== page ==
Edited by Laura Allenand Luke Pearson; Executive Editors: Bob Sheil and Frédéric Migayrou | November 2016
Drawing Futures brings together international designers and artists for speculations in contemporary drawing for art and architecture.
Edited by Hilary Francis, Nick Grant and William Booth with Mark Seddon | Twice yearly
Radical Americas Journal is an open access, peer-reviewed academic journal that explores the historical, political and social contexts that have underpinned radicalism in the Americas, engaging fully with the cross-currents of activism which connect North, Central and South America along with the Caribbean.
Daniel Miller and Jolynna Sinanan | March 2017
Since the growth of social media, human communication has become much more visual. This book presents a scholarly analysis of the images people post on a regular basis to Facebook. By including hundreds of examples, readers can see for themselves the differences between postings from a village north of London, and those from a small town in Trinidad. Why do women respond so differently to becoming a mother in England from the way they do in Trinidad? How are values such as carnival and suburbia expressed visually? Based on an examination of over 20,000 images, the authors argue that phenomena such as selfies and memes must be analysed in their local context. The book aims to highlight the importance of visual images today in patrolling and controlling the moral values of populations, and explores the changing role of photography from that of recording and representation, to that of communication, where an image not only documents an experience but also enhances it, making the moment itself more exciting.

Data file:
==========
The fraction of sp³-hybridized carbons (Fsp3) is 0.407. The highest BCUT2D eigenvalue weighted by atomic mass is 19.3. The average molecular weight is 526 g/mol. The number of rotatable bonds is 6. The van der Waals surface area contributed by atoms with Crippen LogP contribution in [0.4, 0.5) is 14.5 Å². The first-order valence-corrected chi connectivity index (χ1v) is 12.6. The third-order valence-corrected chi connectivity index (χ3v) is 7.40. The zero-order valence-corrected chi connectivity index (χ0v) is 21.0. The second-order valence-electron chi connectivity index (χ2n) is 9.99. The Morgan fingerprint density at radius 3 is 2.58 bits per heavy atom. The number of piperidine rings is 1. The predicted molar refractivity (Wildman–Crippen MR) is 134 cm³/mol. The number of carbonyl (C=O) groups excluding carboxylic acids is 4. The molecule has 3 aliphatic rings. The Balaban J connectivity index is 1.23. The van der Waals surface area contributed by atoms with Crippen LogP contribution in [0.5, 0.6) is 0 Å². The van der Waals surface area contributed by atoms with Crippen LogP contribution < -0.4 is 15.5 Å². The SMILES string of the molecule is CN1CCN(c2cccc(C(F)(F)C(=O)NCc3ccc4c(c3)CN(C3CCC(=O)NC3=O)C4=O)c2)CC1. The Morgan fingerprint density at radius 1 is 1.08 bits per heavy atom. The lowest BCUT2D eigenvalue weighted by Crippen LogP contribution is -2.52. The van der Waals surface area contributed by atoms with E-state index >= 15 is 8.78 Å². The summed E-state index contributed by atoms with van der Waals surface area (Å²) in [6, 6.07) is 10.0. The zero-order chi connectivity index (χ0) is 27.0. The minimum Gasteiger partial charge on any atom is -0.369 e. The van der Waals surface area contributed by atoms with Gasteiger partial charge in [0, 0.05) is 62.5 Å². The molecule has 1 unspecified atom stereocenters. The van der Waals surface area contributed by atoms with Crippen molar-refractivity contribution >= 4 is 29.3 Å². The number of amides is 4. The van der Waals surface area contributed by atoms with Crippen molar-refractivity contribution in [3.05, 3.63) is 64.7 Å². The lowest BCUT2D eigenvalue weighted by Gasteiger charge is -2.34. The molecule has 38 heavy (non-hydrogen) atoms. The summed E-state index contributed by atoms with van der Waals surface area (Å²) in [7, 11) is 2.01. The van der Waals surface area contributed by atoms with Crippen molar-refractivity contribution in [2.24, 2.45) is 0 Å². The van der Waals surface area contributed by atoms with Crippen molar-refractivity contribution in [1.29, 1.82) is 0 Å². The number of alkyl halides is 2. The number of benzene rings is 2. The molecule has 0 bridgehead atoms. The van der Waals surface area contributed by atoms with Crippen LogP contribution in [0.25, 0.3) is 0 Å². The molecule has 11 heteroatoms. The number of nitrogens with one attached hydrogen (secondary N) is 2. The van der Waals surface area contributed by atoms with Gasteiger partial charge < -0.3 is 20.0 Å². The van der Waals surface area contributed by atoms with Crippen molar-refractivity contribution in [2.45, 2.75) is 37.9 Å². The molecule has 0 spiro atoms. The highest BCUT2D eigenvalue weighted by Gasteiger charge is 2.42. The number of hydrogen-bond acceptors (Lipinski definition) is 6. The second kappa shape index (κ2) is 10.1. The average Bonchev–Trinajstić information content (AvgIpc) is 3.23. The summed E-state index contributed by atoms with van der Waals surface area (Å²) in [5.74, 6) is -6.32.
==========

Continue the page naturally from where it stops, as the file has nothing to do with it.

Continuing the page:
Edited by Niels Brügger and Ralph Schroeder | March 2017
The World Wide Web has now been in use for more than 20 years. From early browsers to today’s principal source of information, entertainment and much else, the Web is an integral part of our daily lives, to the extent that some people believe ‘if it’s not online, it doesn’t exist.’ While this statement is not entirely true, it is becoming increasingly accurate, and reflects the Web’s role as an indispensable treasure trove. It is curious, therefore, that historians and social scientists have thus far made little use of the Web to investigate historical patterns of culture and society, despite making good use of letters, novels, newspapers, radio and television programmes, and other pre-digital artefacts.
Edited by Andrew W.M. Smith and Chris Jeppesen | March 2017
Looking at decolonization in the conditional tense, this volume teases out the complex and uncertain ends of British and French empire in Africa during the period of ‘late colonial shift’ after 1945. Rather than view decolonization as an inevitable process, the contributors together explore the crucial historical moments in which change was negotiated, compromises were made, and debates were staged.